“People take different roads seeking fulfillment and happiness. Just because they’re not on your road doesn’t mean they’ve gotten lost.”
– H. Jackson Brown, Jr.
O hushed October morning mild,
Thy leaves have ripened to the fall;
Tomorrow’s wind, if it be wild,
Should waste them all.
The crows above the forest call;
Tomorrow they may form and go.
O hushed October morning mild,
Begin the hours of this day slow.
Make the day seem to us less brief.
Hearts not averse to being beguiled,
Beguile us in the way you know.
Release one leaf at break of day;
At noon release another leaf;
One from our trees, one far away.
Retard the sun with gentle mist;
Enchant the land with amethyst.
For the grapes’ sake, if they were all,
Whose leaves already are burnt with frost,
Whose clustered fruit must else be lost—
For the grapes’ sake along the wall.
– “October” by Robert Frost
Oh, greenly and fair in the lands of the sun,
The vines of the gourd and the rich melon run,
And the rock and the tree and the cottage enfold,
With broad leaves all greenness and blossoms all gold,
Like that which o’er Nineveh’s prophet once grew,
While he waited to know that his warning was true,
And longed for the storm-cloud, and listened in vain
For the rush of the whirlwind and red fire-rain.
Oh, fruit loved of boyhood! the old days recalling,
When wood-grapes were purpling and brown nuts were falling!
When wild, ugly faces we carved in its skin,
Glaring out through the dark with a candle within!
When we laughed round the corn-heap, with hearts all in tune,
Our chair a broad pumpkin, — our lantern the moon,
Telling tales of the fairy who travelled like steam
In a pumpkin-shell coach, with two rats for her team!
– Excerpt from “The Pumpkin” by John Greenleaf Whittier
O the days gone by! O the days gone by!
The apples in the orchard, and the pathway through the rye;
The chirrup of the robin, and the whistle of the quail
As he piped across the meadows sweet as any nightingale;
When the bloom was on the clover, and the blue was in the sky,
And my happy heart brimmed over in the days gone by.
– Excerpt from “The Days Gone By” by James Whitcomb Riley
The dear old farm has a sacred charm
That extends to farthest bound,
Every rock and tree is dear to me,
And hallowed seems the ground.
Its beautiful stream whose waters gleam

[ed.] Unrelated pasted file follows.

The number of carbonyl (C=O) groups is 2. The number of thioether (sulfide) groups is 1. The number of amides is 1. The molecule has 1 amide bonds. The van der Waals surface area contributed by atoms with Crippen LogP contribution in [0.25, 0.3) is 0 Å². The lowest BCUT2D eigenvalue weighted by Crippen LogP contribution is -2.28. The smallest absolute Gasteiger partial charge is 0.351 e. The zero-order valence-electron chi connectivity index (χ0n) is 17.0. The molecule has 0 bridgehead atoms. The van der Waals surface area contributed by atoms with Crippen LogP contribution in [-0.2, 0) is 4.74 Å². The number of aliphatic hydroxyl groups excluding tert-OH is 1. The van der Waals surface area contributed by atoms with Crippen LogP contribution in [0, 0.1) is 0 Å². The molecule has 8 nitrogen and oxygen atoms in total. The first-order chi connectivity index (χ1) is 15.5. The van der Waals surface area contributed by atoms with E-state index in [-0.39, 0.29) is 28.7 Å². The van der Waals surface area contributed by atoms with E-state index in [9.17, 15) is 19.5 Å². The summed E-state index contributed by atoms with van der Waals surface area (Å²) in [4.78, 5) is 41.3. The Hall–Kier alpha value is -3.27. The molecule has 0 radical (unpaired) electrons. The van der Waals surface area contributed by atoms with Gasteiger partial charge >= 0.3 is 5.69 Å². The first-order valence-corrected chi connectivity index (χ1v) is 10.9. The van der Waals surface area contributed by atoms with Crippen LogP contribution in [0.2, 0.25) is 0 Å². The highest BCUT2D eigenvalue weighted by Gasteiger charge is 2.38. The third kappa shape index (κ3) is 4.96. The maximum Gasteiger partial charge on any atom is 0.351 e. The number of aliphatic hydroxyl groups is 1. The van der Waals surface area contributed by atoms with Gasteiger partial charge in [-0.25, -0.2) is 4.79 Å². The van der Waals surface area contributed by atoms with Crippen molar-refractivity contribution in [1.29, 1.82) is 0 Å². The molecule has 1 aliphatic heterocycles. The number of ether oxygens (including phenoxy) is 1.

As they dance on to the sea,
Sings sweeter song, as it moves along,
Than other waters to me.
No leaves are so green, as those that screen
The revered old farm-house doors,
From the burning sun of torrid June
When his fiercest rays he pours.
Each grove and field doth a mem’ry yield
Of dear childhood’s blissful hours,
And in accents clear, voices I hear
That have now augmented powers.
My father’s care and my mother’s prayer
Are now ended here on earth,
But as time rolls on, since they have gone,
I shall understand their worth.
There’s a sacred charm in the dear old farm,
For loved ones have trod its soil,
And much I now see, appears to me
As fruit of their faithful toil.
– “Old Farm” by Jared Barhite
I was ready for a new experience.
All the old ones had burned out.
They lay in little ashy heaps along the roadside
And blew in drifts across the fairgrounds and fields.
From a distance some appeared to be smoldering
But when I approached with my hat in my hands
They let out small puffs of smoke and expired.
Through the windows of houses I saw lives lit up
With the otherworldly glow of TV
And these were smoking a little bit too.
I flew to Rome. I flew to Greece.
I sat on a rock in the shade of the Acropolis
And conjured dusky columns in the clouds.
I watched waves lap the crumbling coast.
I heard wind strip the woods.
I saw the last living snow leopard
Pacing in the dirt. Experience taught me
That nothing worth doing is worth doing
For the sake of experience alone.
I bit into an apple that tasted sweetly of time.
The sun came out. It was the old sun
With only a few billion years left to shine.
– Suzanne Buffman, “The New Experience”